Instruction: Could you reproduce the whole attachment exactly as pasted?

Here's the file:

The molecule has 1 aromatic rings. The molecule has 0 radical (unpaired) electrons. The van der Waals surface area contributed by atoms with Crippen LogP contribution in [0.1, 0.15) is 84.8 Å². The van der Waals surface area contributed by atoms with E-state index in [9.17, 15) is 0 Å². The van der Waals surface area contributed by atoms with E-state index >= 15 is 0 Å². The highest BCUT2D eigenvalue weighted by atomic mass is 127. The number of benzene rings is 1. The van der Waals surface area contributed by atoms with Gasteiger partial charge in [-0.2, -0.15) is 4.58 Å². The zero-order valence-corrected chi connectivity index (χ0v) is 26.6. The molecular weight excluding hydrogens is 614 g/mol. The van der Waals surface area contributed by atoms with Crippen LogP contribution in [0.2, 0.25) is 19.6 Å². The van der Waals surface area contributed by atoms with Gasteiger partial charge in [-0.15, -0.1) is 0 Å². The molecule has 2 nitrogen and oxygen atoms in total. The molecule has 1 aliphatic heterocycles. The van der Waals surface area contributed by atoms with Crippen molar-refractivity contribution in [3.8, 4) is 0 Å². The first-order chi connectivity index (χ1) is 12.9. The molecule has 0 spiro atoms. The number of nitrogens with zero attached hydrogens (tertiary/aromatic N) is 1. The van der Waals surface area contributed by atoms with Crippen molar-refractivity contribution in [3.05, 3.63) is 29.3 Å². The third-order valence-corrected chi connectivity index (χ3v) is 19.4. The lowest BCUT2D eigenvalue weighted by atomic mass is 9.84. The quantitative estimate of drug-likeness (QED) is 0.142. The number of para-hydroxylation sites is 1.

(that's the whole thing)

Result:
The molecule has 1 aromatic rings. The molecule has 0 radical (unpaired) electrons. The van der Waals surface area contributed by atoms with Crippen LogP contribution in [0.1, 0.15) is 84.8 Å². The van der Waals surface area contributed by atoms with E-state index in [9.17, 15) is 0 Å². The van der Waals surface area contributed by atoms with E-state index >= 15 is 0 Å². The highest BCUT2D eigenvalue weighted by atomic mass is 127. The number of benzene rings is 1. The van der Waals surface area contributed by atoms with Gasteiger partial charge in [-0.2, -0.15) is 4.58 Å². The zero-order valence-corrected chi connectivity index (χ0v) is 26.6. The molecular weight excluding hydrogens is 614 g/mol. The van der Waals surface area contributed by atoms with Crippen LogP contribution in [0.2, 0.25) is 19.6 Å². The van der Waals surface area contributed by atoms with Gasteiger partial charge in [-0.15, -0.1) is 0 Å². The molecule has 2 nitrogen and oxygen atoms in total. The molecule has 1 aliphatic heterocycles. The van der Waals surface area contributed by atoms with Crippen molar-refractivity contribution in [3.8, 4) is 0 Å². The first-order chi connectivity index (χ1) is 12.9. The molecule has 0 spiro atoms. The number of nitrogens with zero attached hydrogens (tertiary/aromatic N) is 1. The van der Waals surface area contributed by atoms with Crippen molar-refractivity contribution in [3.05, 3.63) is 29.3 Å². The third-order valence-corrected chi connectivity index (χ3v) is 19.4. The lowest BCUT2D eigenvalue weighted by atomic mass is 9.84. The quantitative estimate of drug-likeness (QED) is 0.142. The number of para-hydroxylation sites is 1.